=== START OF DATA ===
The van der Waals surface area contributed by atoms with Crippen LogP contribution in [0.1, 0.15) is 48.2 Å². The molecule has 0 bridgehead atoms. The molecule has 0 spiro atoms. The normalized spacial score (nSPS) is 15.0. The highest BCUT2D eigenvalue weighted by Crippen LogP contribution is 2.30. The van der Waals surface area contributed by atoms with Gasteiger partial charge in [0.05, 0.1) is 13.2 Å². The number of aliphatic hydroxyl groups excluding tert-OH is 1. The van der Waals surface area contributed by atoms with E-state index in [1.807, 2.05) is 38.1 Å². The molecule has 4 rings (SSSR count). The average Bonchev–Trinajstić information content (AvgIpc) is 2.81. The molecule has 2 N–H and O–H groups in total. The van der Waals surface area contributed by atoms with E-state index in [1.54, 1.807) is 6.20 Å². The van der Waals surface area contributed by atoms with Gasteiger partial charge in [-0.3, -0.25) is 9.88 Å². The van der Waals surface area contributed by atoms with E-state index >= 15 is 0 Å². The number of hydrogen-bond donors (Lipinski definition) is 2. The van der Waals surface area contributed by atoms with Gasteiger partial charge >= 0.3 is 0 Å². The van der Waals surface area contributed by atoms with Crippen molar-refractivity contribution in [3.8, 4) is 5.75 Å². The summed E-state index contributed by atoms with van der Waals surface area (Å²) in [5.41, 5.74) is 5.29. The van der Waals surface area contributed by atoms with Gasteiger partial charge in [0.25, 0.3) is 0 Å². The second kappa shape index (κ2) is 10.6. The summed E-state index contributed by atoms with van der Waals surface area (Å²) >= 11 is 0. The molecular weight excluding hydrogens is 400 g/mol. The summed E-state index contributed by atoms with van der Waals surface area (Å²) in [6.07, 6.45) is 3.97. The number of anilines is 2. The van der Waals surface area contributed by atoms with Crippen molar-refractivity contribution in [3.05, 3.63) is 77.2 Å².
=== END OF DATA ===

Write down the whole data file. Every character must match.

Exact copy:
The van der Waals surface area contributed by atoms with Crippen LogP contribution in [0.1, 0.15) is 48.2 Å². The molecule has 0 bridgehead atoms. The molecule has 0 spiro atoms. The normalized spacial score (nSPS) is 15.0. The highest BCUT2D eigenvalue weighted by Crippen LogP contribution is 2.30. The van der Waals surface area contributed by atoms with Gasteiger partial charge in [0.05, 0.1) is 13.2 Å². The number of aliphatic hydroxyl groups excluding tert-OH is 1. The van der Waals surface area contributed by atoms with E-state index in [1.807, 2.05) is 38.1 Å². The molecule has 4 rings (SSSR count). The average Bonchev–Trinajstić information content (AvgIpc) is 2.81. The molecule has 2 N–H and O–H groups in total. The van der Waals surface area contributed by atoms with E-state index in [1.54, 1.807) is 6.20 Å². The van der Waals surface area contributed by atoms with Gasteiger partial charge in [-0.3, -0.25) is 9.88 Å². The van der Waals surface area contributed by atoms with E-state index >= 15 is 0 Å². The number of hydrogen-bond donors (Lipinski definition) is 2. The van der Waals surface area contributed by atoms with Gasteiger partial charge >= 0.3 is 0 Å². The van der Waals surface area contributed by atoms with Crippen molar-refractivity contribution in [3.8, 4) is 5.75 Å². The summed E-state index contributed by atoms with van der Waals surface area (Å²) in [5.41, 5.74) is 5.29. The van der Waals surface area contributed by atoms with Gasteiger partial charge in [0.25, 0.3) is 0 Å². The second kappa shape index (κ2) is 10.6. The summed E-state index contributed by atoms with van der Waals surface area (Å²) >= 11 is 0. The molecular weight excluding hydrogens is 400 g/mol. The summed E-state index contributed by atoms with van der Waals surface area (Å²) in [6.07, 6.45) is 3.97. The number of anilines is 2. The van der Waals surface area contributed by atoms with Crippen molar-refractivity contribution in [3.05, 3.63) is 77.2 Å².